The role of the ECI to verify voters using door-to-door verification (in 2015) has been subsumed (based on RTI replies from the ECI); a software algorithm commissioned by the government for purposes unknown to the public and maintained by a private IT company is in control now. While the role and autonomy of the ECI itself become speculative, subjecting key electoral rolls to the mercy of an algorithm not known to the public for curation obliterates the concept of universal adult suffrage. In the 2018 Telangana assembly elections, the consequence of such a measure led to the deletion of an estimated two million voters. The experience in Telangana and Andhra Pradesh highlights voter suppression and disenfranchisement.


A mock election (in October 2021) was conducted in Telangana by the state election commission with smartphones using facial recognition, voter ID, Aadhaar number and phone number for authentication while voting. In a situation where the role of money makes a mockery of the democratic process, linking Aadhaar will be futile. Thugs, henchmen can monitor a family, whom they are voting for or force to vote in front of them. If foolproof, electronic voting machines (EVMs) put an end to the days of booth capturing prevalent in the days of paper ballots. But these manifestations are about to bring the age back. E-voting can also be gamed using malware to change the outcome of an election. Corporations or giants that yield power and access to technological means will be the new henchmen and thugs that can alter the election results. While the Bill does not look into large-scale e-voting, there is an issue of ensuring electoral integrity. This method of tagging a vote to a person kills the concept of “secret ballot”.


An Aadhaar-voter ID linkage will also help political parties create voter profiles and influence the voting process. Online trends on the day of voting and micro-targeting voters using their data will make it easier for political parties backed by the Big-Capital and those in power to use data for elections. A ruling coalition will always have an advantage with the data it possesses. An example is Amit Shah asking the then chief ministers from the BJP ruled states to get the data of the beneficiaries of welfare schemes. How this data was used in the 2019 elections is a pointer. The way Aadhaar has been pushed across the country has been undemocratic and unconstitutional since its inception. Aadhaar itself has several fake and duplicate names, which has been widely documented.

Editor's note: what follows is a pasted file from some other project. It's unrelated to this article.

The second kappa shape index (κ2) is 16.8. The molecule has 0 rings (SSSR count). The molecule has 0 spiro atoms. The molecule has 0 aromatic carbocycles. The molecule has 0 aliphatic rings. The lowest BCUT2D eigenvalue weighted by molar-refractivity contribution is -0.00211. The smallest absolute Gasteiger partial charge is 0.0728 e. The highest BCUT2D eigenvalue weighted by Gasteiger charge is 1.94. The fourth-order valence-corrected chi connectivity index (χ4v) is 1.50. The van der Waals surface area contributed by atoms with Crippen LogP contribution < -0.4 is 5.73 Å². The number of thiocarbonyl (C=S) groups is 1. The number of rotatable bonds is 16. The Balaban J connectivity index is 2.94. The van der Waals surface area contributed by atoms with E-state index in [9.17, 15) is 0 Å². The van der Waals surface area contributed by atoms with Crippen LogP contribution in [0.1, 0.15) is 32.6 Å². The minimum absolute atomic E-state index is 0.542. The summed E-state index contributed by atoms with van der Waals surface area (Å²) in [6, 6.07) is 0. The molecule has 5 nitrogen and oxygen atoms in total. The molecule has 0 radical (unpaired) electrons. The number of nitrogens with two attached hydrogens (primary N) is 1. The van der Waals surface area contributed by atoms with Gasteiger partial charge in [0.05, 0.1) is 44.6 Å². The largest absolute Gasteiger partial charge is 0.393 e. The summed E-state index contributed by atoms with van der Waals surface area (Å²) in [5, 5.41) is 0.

This push has to be seen in the context of a continuity of furthering the interests of the ‘big capital’, a push beyond the position it has gained through electoral bonds, A move towards a “one nation - one election” system. For the ruling coalitions and Indian capital, all the local, assembly and general elections being simultaneously held help them choose one single party for the entire nation to push their pro-capital policies. One nation one election is not just about elections. It is the transformation of the Indian electoral system to be a complete appendage of the Indian big capital. If Indian democracy has to survive this onslaught, the resistance must be built, beginning with the fight against this linking.